The winner was announced at MCBA’s 30th Anniversary Gala and award ceremony on Saturday, July 25. The winner receives a total cash prize of $2,500, plus an additional $750 travel stipend to attend Book Art Biennial and The MCBA Prize gala and award ceremony. Finalists each receive a $500 cash award and $750 travel stipend.

The MCBA Prize 2015 jury consisted of:
– Aaron Cohick, proprietor of NewLights Press and master printer at The Press at Colorado College
– Daniel E. Kelm, book artist and founder of the Garage Annex School for Book Arts
– Jae Jennifer Rossman, Assistant Director for Special Collections, Yale University Library
(For complete bios, visit our Jurors page.)

In summing up the first stage of the competition, the jury stated:
“The MCBA Prize 2015 attracted work of impressive depth and quality. The selection process to name five finalists from the pool of 170 submissions compelled an active discussion on topics such as integrity, finish, physicality, complexity, and the development of ideas. We found our discussions thought-provoking, yet fun, as we anticipated the next missive from our colleagues. Eventually, the difficult decisions were made, but not before each juror passionately articulated their opinions. We are looking forward to continuing the discussion at MCBA’s Book Art Biennial and beyond. Thank you to all who entered for sharing your work with us, and congratulations to the finalists.”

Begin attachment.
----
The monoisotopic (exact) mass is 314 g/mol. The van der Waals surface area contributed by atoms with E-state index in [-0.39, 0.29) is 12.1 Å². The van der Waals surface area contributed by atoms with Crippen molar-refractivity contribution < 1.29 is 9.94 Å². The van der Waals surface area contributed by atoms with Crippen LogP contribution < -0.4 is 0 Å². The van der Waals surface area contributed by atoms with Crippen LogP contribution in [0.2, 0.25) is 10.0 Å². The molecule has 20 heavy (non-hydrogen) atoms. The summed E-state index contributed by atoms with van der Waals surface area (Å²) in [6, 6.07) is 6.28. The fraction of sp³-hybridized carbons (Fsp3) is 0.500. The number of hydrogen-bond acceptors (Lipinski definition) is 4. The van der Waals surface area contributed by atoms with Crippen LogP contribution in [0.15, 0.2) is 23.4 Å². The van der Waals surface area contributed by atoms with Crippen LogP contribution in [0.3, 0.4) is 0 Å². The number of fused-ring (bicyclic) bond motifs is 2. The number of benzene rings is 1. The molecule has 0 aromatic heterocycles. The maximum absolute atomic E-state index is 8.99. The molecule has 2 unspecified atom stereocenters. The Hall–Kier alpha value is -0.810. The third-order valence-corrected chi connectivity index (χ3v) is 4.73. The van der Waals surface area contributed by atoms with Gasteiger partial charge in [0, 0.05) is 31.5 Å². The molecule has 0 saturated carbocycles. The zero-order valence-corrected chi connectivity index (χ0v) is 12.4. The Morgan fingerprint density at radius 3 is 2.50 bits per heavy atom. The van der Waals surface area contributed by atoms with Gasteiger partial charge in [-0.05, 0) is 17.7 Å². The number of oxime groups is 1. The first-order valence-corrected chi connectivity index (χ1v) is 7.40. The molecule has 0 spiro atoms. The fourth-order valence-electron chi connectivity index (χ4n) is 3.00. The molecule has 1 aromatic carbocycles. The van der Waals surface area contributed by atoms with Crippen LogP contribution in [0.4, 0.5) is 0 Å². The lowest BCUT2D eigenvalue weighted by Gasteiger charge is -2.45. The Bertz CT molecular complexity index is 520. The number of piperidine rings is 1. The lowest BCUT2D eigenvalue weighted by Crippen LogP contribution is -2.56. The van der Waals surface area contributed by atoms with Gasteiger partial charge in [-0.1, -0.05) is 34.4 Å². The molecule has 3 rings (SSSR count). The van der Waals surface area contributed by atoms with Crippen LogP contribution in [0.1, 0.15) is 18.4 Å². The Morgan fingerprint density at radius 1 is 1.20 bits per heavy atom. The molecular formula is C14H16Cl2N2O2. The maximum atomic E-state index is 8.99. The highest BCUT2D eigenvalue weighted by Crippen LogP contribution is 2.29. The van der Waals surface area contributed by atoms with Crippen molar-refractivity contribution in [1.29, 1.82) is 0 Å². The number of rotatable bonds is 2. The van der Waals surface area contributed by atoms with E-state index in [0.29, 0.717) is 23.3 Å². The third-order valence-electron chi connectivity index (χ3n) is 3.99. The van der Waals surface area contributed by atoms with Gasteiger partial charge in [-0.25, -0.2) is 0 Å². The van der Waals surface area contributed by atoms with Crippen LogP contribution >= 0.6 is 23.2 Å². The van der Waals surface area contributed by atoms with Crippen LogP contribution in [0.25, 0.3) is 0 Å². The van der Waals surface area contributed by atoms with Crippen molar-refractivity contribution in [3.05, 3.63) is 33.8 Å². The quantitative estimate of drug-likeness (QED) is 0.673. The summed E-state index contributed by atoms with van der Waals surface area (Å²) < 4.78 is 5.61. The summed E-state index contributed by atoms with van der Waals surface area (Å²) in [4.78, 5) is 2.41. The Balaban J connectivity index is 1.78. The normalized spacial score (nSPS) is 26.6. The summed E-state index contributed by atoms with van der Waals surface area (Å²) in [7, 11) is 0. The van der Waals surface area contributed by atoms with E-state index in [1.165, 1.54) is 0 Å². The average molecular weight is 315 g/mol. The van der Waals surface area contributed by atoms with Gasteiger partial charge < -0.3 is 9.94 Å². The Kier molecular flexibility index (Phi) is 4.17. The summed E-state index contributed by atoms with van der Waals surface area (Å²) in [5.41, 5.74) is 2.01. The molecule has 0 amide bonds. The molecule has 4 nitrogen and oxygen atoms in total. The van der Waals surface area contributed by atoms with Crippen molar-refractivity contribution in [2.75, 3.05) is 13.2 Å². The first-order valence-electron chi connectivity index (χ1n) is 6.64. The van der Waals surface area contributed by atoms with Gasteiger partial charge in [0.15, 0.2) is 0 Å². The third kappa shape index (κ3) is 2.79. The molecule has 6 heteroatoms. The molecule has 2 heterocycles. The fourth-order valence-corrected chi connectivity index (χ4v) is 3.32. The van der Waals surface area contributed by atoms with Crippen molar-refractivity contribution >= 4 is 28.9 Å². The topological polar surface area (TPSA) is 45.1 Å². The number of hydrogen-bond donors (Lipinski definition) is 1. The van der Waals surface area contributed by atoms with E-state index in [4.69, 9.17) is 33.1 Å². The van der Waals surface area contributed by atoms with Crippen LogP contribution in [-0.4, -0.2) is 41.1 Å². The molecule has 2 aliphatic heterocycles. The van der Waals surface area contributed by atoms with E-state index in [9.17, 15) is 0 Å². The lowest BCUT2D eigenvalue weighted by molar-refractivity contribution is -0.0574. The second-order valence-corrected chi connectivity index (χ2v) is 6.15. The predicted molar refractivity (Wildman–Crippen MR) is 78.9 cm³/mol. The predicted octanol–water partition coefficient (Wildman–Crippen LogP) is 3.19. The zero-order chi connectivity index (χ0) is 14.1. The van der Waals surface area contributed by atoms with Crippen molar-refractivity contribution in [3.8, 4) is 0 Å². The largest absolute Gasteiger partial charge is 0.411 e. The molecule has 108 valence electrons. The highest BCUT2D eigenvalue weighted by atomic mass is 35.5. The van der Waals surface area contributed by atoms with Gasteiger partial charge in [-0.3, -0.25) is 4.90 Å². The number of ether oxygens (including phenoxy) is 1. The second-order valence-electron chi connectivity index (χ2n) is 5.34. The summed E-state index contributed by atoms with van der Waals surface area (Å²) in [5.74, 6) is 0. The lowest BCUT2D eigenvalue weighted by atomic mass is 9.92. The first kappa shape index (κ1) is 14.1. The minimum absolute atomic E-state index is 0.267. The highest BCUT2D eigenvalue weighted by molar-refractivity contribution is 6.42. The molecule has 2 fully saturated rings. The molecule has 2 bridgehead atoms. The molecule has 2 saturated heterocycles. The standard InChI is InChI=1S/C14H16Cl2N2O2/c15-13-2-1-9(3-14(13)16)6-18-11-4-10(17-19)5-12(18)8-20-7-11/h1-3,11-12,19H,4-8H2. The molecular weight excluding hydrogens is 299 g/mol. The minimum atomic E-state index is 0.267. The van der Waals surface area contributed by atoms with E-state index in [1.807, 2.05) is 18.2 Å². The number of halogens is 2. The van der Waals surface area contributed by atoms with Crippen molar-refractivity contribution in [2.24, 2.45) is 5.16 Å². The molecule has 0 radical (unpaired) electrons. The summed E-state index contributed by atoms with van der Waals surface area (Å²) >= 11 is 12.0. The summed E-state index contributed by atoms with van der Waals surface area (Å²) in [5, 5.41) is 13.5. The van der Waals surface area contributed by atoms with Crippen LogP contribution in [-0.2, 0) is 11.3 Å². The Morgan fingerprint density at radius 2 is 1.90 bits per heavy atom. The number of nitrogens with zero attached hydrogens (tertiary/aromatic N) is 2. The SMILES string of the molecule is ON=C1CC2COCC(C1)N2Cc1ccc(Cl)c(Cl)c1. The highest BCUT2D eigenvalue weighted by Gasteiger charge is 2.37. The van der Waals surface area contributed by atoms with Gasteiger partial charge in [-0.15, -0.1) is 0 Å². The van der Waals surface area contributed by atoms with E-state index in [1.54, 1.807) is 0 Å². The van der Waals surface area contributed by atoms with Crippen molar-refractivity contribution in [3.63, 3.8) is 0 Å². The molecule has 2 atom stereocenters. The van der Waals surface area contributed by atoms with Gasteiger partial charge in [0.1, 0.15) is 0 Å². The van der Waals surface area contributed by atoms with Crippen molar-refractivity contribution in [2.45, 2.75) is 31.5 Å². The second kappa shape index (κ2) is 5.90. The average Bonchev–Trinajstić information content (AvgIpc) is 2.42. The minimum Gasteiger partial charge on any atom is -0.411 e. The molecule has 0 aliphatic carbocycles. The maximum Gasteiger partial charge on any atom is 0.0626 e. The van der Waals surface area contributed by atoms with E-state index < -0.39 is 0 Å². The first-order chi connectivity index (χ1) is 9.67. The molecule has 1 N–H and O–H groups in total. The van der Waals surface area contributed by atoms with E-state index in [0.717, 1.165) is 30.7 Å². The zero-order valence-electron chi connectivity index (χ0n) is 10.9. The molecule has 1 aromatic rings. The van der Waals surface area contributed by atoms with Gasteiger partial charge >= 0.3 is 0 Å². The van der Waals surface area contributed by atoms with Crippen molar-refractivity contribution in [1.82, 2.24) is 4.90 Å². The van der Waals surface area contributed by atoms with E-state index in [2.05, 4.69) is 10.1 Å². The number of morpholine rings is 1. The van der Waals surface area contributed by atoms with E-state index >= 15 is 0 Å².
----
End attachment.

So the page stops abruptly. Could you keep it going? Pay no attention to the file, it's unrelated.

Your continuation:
The MCBA Prize was founded in 2009 as the first honor to recognize book art from across the field and around the world. The award is presented in conjunction with Book Art Biennial, a series of workshops, exhibitions, presentations and performances that inspire discussion and explore contemporary practice in the book arts. The fourth Biennial Symposium, convened July 23-26, 2015, continues a tradition of stimulating critical thinking and dialogue. For more details on Book Art Biennial and MCBA’s educational and artistic programming, visit BookArtBiennial.org and MNBookArts.org.